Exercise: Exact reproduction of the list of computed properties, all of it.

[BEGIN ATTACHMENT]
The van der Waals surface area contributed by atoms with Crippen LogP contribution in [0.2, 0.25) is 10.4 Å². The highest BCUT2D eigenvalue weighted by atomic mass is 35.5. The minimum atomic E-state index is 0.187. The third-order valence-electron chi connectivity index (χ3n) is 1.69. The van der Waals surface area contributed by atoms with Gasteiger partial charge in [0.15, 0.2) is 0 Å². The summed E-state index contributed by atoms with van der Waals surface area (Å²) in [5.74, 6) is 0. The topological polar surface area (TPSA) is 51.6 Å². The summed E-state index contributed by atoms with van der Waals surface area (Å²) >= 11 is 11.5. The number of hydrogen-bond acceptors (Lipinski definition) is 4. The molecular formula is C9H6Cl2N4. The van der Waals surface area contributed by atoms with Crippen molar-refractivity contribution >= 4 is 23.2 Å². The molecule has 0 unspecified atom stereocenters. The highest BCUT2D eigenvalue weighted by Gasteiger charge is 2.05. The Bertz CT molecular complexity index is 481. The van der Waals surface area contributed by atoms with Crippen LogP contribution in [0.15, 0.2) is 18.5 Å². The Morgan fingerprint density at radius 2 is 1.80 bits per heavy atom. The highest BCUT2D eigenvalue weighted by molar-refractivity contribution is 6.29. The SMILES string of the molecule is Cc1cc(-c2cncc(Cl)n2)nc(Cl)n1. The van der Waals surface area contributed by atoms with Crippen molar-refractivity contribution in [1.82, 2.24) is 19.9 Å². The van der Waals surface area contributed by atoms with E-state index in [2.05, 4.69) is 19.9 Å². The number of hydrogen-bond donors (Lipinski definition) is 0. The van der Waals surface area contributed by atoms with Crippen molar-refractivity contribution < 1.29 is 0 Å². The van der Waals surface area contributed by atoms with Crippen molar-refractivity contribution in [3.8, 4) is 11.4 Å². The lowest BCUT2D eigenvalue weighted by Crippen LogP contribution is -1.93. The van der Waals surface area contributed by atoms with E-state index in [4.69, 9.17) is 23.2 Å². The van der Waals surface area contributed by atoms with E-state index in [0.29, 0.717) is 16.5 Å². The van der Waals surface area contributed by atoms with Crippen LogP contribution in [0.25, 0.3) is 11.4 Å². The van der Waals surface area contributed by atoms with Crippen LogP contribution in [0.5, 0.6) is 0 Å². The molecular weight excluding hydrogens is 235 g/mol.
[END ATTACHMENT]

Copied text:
The van der Waals surface area contributed by atoms with Crippen LogP contribution in [0.2, 0.25) is 10.4 Å². The highest BCUT2D eigenvalue weighted by atomic mass is 35.5. The minimum atomic E-state index is 0.187. The third-order valence-electron chi connectivity index (χ3n) is 1.69. The van der Waals surface area contributed by atoms with Gasteiger partial charge in [0.15, 0.2) is 0 Å². The summed E-state index contributed by atoms with van der Waals surface area (Å²) in [5.74, 6) is 0. The topological polar surface area (TPSA) is 51.6 Å². The summed E-state index contributed by atoms with van der Waals surface area (Å²) >= 11 is 11.5. The number of hydrogen-bond acceptors (Lipinski definition) is 4. The molecular formula is C9H6Cl2N4. The van der Waals surface area contributed by atoms with Crippen molar-refractivity contribution >= 4 is 23.2 Å². The molecule has 0 unspecified atom stereocenters. The highest BCUT2D eigenvalue weighted by Gasteiger charge is 2.05. The Bertz CT molecular complexity index is 481. The van der Waals surface area contributed by atoms with Crippen LogP contribution in [0.15, 0.2) is 18.5 Å². The Morgan fingerprint density at radius 2 is 1.80 bits per heavy atom. The highest BCUT2D eigenvalue weighted by molar-refractivity contribution is 6.29. The SMILES string of the molecule is Cc1cc(-c2cncc(Cl)n2)nc(Cl)n1. The van der Waals surface area contributed by atoms with Crippen molar-refractivity contribution in [1.82, 2.24) is 19.9 Å². The van der Waals surface area contributed by atoms with E-state index in [2.05, 4.69) is 19.9 Å². The number of hydrogen-bond donors (Lipinski definition) is 0. The van der Waals surface area contributed by atoms with Crippen molar-refractivity contribution < 1.29 is 0 Å². The van der Waals surface area contributed by atoms with Crippen molar-refractivity contribution in [3.8, 4) is 11.4 Å². The lowest BCUT2D eigenvalue weighted by Crippen LogP contribution is -1.93. The van der Waals surface area contributed by atoms with E-state index in [4.69, 9.17) is 23.2 Å². The van der Waals surface area contributed by atoms with E-state index in [0.29, 0.717) is 16.5 Å². The van der Waals surface area contributed by atoms with Crippen LogP contribution in [0.25, 0.3) is 11.4 Å². The van der Waals surface area contributed by atoms with Crippen LogP contribution in [0.5, 0.6) is 0 Å². The molecular weight excluding hydrogens is 235 g/mol.